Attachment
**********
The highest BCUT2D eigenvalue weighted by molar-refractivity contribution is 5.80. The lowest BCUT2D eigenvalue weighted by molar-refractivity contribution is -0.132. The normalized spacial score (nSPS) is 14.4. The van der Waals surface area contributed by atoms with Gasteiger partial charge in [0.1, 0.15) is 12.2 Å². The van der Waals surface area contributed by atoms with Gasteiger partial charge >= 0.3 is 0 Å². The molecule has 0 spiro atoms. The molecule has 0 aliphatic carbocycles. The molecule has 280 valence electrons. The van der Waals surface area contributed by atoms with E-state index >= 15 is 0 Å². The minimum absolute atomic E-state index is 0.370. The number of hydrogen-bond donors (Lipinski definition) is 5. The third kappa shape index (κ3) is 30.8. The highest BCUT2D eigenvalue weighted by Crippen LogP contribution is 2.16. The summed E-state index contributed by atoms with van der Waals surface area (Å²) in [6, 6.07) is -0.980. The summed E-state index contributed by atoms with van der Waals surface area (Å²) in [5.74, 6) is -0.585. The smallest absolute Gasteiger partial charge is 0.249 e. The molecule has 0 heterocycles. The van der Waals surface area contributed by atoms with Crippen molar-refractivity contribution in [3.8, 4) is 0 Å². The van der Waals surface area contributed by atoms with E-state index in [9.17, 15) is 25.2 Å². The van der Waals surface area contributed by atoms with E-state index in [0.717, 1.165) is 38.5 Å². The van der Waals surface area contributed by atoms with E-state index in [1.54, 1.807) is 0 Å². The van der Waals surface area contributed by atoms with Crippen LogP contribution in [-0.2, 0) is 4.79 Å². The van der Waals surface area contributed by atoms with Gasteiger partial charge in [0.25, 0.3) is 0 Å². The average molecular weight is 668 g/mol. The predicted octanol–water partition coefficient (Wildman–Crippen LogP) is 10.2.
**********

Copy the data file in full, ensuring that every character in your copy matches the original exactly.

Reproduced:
The highest BCUT2D eigenvalue weighted by molar-refractivity contribution is 5.80. The lowest BCUT2D eigenvalue weighted by molar-refractivity contribution is -0.132. The normalized spacial score (nSPS) is 14.4. The van der Waals surface area contributed by atoms with Gasteiger partial charge in [0.1, 0.15) is 12.2 Å². The van der Waals surface area contributed by atoms with Gasteiger partial charge >= 0.3 is 0 Å². The molecule has 0 spiro atoms. The molecule has 0 aliphatic carbocycles. The molecule has 280 valence electrons. The van der Waals surface area contributed by atoms with E-state index >= 15 is 0 Å². The minimum absolute atomic E-state index is 0.370. The number of hydrogen-bond donors (Lipinski definition) is 5. The third kappa shape index (κ3) is 30.8. The highest BCUT2D eigenvalue weighted by Crippen LogP contribution is 2.16. The summed E-state index contributed by atoms with van der Waals surface area (Å²) in [6, 6.07) is -0.980. The summed E-state index contributed by atoms with van der Waals surface area (Å²) in [5.74, 6) is -0.585. The smallest absolute Gasteiger partial charge is 0.249 e. The molecule has 0 heterocycles. The van der Waals surface area contributed by atoms with Crippen molar-refractivity contribution in [3.8, 4) is 0 Å². The van der Waals surface area contributed by atoms with E-state index in [9.17, 15) is 25.2 Å². The van der Waals surface area contributed by atoms with E-state index in [0.717, 1.165) is 38.5 Å². The van der Waals surface area contributed by atoms with E-state index in [1.54, 1.807) is 0 Å². The van der Waals surface area contributed by atoms with Crippen LogP contribution in [-0.2, 0) is 4.79 Å². The van der Waals surface area contributed by atoms with Gasteiger partial charge in [0.25, 0.3) is 0 Å². The average molecular weight is 668 g/mol. The predicted octanol–water partition coefficient (Wildman–Crippen LogP) is 10.2.